Before the American evolution, the penal system in the colonies was brutal and harsh. Capital punishment was normative, and crimes were defined rather arbitrarily. As Edge (2009) points out, the colonial American mentality deemed "every crime a sin and every sin a crime," (p. 7). Not going to church on Sundays was sometimes viewed as a punishable offense (Edge 2009). After the Declaration of Independence was signed and the Constitution of the United States was ratified, the penal code in the former colonies improved rapidly and dramatically. Concepts of individual rights permeated the discourse on the penal system, reducing the number of crimes that were punishable by death. Likewise, the practice of public hanging and similar forms of humiliation were banned in the United States. According to the Howard League for Prison eform (n.d.), Jeremey Bentham was a premier representative of prison reform during the 18th century. "Jeremy Bentham, and….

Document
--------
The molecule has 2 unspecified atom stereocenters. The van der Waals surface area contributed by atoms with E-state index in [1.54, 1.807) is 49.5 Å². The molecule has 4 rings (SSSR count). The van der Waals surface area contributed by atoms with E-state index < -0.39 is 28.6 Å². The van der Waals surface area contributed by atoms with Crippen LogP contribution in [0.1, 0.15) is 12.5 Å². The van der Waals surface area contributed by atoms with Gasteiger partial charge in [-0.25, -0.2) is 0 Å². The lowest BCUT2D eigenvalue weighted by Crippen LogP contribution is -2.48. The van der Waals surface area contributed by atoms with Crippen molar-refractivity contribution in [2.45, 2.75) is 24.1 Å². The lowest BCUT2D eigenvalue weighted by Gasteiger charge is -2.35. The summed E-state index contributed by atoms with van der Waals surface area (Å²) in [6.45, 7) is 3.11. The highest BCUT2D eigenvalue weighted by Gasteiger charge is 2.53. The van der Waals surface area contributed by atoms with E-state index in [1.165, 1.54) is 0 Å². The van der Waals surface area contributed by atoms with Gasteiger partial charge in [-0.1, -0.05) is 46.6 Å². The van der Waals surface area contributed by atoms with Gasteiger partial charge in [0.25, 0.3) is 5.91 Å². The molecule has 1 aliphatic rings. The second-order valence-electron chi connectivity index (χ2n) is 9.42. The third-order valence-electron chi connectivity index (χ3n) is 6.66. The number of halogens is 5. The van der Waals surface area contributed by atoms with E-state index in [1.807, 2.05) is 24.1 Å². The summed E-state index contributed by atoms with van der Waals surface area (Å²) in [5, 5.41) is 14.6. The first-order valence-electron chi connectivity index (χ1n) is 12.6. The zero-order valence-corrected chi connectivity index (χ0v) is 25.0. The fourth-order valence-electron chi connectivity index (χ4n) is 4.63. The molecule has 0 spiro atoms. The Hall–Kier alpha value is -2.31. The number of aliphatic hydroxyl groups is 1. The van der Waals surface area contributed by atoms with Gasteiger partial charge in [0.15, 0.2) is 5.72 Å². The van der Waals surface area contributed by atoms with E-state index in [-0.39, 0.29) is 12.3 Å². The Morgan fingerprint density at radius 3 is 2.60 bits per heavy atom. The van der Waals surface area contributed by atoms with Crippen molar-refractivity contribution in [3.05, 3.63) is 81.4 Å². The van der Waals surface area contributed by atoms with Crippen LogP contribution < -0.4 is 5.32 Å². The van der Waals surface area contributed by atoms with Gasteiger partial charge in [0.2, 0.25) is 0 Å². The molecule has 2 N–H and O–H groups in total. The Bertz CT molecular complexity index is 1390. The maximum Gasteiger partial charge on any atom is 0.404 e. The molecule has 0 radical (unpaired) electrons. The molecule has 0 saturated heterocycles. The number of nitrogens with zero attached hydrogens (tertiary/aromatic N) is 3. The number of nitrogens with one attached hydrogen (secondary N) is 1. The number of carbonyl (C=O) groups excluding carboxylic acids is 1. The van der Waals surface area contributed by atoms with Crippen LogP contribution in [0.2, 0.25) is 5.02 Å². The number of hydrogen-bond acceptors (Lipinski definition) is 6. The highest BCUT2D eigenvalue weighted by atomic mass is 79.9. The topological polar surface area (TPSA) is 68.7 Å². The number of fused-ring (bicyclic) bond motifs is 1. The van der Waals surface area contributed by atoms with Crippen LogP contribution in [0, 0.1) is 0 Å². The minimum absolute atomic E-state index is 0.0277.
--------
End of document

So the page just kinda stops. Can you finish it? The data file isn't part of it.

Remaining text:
Cole, G.F. & Smith, C.E. (2006). The American System of Criminal Justice. Cengage Learning/Thopson-Wadsworth.
Edge, Laura B. (2009). Locked Up: A History of the U.S. Prison System. Minneapolis: Twenty-First Century.
Federal Bureau of Prisons (n.d.). A brief history of the Federal Bureau of Prisons. Retrieved online: http://www.bop.gov/about/history.jsp
Howard League for Prison Reform (n.d.).
Prison is a place where, for the protection of society, those found guilty of crimes are sent to be incarcerated. Prisons are a relative new invention, being created in the modern world, and therefore the social effects on inmates are not well-known. It is known that within prisons, the inmates go through a process by which they are transformed from members of society in general, to members of a prison society. The rules, responsibilities, obligations, and relationships are all very different to the outside world. In order to understand the society which is created when a group of criminals are confined together, researchers have studied the social dynamics of prison life. These researchers have begun to understand the changes in an inmate's psychology as they transform from a traditional member of human society to a member of a prison society. This essay will discuss the evolution of the prison system,….